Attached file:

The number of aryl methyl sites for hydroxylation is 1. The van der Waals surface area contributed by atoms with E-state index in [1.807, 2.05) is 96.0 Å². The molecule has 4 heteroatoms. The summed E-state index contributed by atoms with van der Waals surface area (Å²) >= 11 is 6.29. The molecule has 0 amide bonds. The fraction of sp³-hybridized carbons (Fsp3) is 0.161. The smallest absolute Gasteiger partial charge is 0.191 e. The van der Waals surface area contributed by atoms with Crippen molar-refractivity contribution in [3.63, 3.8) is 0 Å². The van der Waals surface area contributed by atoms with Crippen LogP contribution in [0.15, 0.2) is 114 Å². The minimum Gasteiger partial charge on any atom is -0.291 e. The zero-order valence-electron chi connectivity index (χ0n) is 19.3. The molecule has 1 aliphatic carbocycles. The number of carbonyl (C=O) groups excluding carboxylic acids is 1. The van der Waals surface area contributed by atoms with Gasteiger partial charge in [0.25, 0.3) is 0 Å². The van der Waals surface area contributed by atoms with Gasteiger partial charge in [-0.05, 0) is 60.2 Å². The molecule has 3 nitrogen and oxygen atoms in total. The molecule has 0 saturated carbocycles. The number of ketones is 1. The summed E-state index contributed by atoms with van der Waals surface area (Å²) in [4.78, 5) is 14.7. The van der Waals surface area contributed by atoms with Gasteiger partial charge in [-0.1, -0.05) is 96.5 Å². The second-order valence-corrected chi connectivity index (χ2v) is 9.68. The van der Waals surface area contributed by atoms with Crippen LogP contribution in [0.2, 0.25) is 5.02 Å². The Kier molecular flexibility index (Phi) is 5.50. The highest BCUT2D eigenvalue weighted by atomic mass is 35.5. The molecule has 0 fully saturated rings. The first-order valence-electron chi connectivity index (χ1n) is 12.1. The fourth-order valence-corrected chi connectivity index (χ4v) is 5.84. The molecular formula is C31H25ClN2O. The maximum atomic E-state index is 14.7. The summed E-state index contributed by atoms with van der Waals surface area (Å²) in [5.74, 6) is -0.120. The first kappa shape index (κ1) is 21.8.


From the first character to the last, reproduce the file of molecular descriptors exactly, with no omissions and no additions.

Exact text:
The number of aryl methyl sites for hydroxylation is 1. The van der Waals surface area contributed by atoms with E-state index in [1.807, 2.05) is 96.0 Å². The molecule has 4 heteroatoms. The summed E-state index contributed by atoms with van der Waals surface area (Å²) >= 11 is 6.29. The molecule has 0 amide bonds. The fraction of sp³-hybridized carbons (Fsp3) is 0.161. The smallest absolute Gasteiger partial charge is 0.191 e. The van der Waals surface area contributed by atoms with Crippen molar-refractivity contribution in [3.63, 3.8) is 0 Å². The van der Waals surface area contributed by atoms with Crippen LogP contribution in [0.15, 0.2) is 114 Å². The minimum Gasteiger partial charge on any atom is -0.291 e. The zero-order valence-electron chi connectivity index (χ0n) is 19.3. The molecule has 1 aliphatic carbocycles. The number of carbonyl (C=O) groups excluding carboxylic acids is 1. The van der Waals surface area contributed by atoms with Gasteiger partial charge in [0.25, 0.3) is 0 Å². The van der Waals surface area contributed by atoms with Gasteiger partial charge in [-0.05, 0) is 60.2 Å². The molecule has 3 nitrogen and oxygen atoms in total. The molecule has 0 saturated carbocycles. The number of ketones is 1. The summed E-state index contributed by atoms with van der Waals surface area (Å²) in [4.78, 5) is 14.7. The van der Waals surface area contributed by atoms with Gasteiger partial charge in [-0.1, -0.05) is 96.5 Å². The second-order valence-corrected chi connectivity index (χ2v) is 9.68. The van der Waals surface area contributed by atoms with Crippen LogP contribution in [0.2, 0.25) is 5.02 Å². The Kier molecular flexibility index (Phi) is 5.50. The highest BCUT2D eigenvalue weighted by atomic mass is 35.5. The molecule has 0 fully saturated rings. The first-order valence-electron chi connectivity index (χ1n) is 12.1. The fourth-order valence-corrected chi connectivity index (χ4v) is 5.84. The molecular formula is C31H25ClN2O. The maximum atomic E-state index is 14.7. The summed E-state index contributed by atoms with van der Waals surface area (Å²) in [5.74, 6) is -0.120. The first kappa shape index (κ1) is 21.8.